(Australian Associated Press)
The Reserve Bank has refused to play Santa for homeowners this Christmas.
After holding their final rates meeting for 2015 on Tuesday, RBA board members left the cash rate at a record low two per cent for the seventh consecutive month.
The decision was expected by economists, many of whom believe the RBA will hold off moving rates until well into 2016 or even 2017.
Ahead of the meeting, RBA governor Glenn Stevens had urged economists to “chill out” about rate cuts.
He maintained that relaxed tone in a statement issued after the meeting, noting that while economic growth has been below long-term averages, unemployment is steady, inflation low, business conditions improving and the Aussie dollar weaker.
“At today’s meeting, the board again judged that the prospects for an improvement in economic conditions had firmed a little over recent months and that leaving the cash rate unchanged was appropriate,” he said.
The statement also reaffirmed that the board remained open to a rate cut given the low inflation outlook.
St George bank’s senior economist Janu Chan said while there was little in the RBA’s statement to suggest it would move interest rates in the near term, a lot can happen between now and when the board next meets in February.
Key quarterly economic growth figures are due on Wednesday, followed by inflation data in January.
The US Federal Reserve and European Central Bank are also expected to move rates soon.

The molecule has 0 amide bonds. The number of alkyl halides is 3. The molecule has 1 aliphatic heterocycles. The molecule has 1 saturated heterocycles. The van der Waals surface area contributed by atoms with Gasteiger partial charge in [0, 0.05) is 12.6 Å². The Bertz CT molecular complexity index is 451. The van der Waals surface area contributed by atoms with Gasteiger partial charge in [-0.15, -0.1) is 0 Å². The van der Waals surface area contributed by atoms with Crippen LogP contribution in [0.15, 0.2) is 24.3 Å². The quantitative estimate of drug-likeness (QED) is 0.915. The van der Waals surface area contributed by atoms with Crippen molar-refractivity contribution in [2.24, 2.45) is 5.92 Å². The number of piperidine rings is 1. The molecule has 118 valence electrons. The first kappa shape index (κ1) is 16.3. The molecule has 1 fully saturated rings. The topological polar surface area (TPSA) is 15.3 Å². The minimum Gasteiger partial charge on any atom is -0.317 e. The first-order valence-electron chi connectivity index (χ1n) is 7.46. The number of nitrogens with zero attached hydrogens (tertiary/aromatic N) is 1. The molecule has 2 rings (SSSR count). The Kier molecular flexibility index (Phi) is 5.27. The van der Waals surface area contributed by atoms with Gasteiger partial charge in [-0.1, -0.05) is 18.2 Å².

“If the RBA were to move rates in the near term, the risk remains that it is likely to be lower rather than higher,” Ms Chan said, adding that she believes rates will be on hold until early 2017.
“A strong GDP outcome released tomorrow will reduce this risk, but there remain questions about the transition from mining investment to non-mining sectors of the economy, particularly over the first half of next year.”
In its statement, Mr Stevens noted the cooling of home prices in the booming property markets of Sydney and Melbourne.
He added that while recent mortgage rate hikes by banks would reduce spending, “overall conditions are still quite accommodative”.
RBC Capital Market’s chief economist Su-Lin Ong believes further cooling in the housing market combined with another side in commodity prices and a strengthening by the Aussie dollar could pave the way for a rate cut in 2016.
“Should these trends continue into 2016, the RBA may be a little less relaxed at its first board meeting for 2016 in February,” she said.